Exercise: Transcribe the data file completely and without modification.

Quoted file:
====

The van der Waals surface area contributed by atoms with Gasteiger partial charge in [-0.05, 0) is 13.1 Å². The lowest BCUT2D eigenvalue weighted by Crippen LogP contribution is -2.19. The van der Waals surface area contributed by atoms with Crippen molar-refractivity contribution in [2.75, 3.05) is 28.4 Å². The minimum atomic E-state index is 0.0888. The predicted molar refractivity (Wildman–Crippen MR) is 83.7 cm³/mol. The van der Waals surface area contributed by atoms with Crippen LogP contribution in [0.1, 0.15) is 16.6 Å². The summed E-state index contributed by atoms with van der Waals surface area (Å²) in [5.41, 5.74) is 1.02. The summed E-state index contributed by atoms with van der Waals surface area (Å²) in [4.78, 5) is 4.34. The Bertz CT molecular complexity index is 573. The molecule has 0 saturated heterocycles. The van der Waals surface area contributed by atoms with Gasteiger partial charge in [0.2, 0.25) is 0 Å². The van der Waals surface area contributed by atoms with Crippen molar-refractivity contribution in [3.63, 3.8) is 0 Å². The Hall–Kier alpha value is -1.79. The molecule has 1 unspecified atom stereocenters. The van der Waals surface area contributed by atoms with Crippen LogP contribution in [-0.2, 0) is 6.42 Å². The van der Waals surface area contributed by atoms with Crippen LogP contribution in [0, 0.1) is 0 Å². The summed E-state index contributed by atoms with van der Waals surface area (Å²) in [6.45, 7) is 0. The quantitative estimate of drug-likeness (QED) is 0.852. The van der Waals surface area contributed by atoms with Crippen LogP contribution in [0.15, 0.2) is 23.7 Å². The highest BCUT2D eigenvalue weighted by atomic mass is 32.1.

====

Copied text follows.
The van der Waals surface area contributed by atoms with Gasteiger partial charge in [-0.05, 0) is 13.1 Å². The lowest BCUT2D eigenvalue weighted by Crippen LogP contribution is -2.19. The van der Waals surface area contributed by atoms with Crippen molar-refractivity contribution in [2.75, 3.05) is 28.4 Å². The minimum atomic E-state index is 0.0888. The predicted molar refractivity (Wildman–Crippen MR) is 83.7 cm³/mol. The van der Waals surface area contributed by atoms with Crippen LogP contribution in [0.1, 0.15) is 16.6 Å². The summed E-state index contributed by atoms with van der Waals surface area (Å²) in [5.41, 5.74) is 1.02. The summed E-state index contributed by atoms with van der Waals surface area (Å²) in [4.78, 5) is 4.34. The Bertz CT molecular complexity index is 573. The molecule has 0 saturated heterocycles. The van der Waals surface area contributed by atoms with Gasteiger partial charge in [0.2, 0.25) is 0 Å². The van der Waals surface area contributed by atoms with Crippen molar-refractivity contribution in [3.63, 3.8) is 0 Å². The Hall–Kier alpha value is -1.79. The molecule has 1 unspecified atom stereocenters. The van der Waals surface area contributed by atoms with Crippen LogP contribution in [-0.2, 0) is 6.42 Å². The van der Waals surface area contributed by atoms with Crippen LogP contribution in [0, 0.1) is 0 Å². The summed E-state index contributed by atoms with van der Waals surface area (Å²) in [6.45, 7) is 0. The quantitative estimate of drug-likeness (QED) is 0.852. The van der Waals surface area contributed by atoms with Crippen LogP contribution in [0.15, 0.2) is 23.7 Å². The highest BCUT2D eigenvalue weighted by atomic mass is 32.1.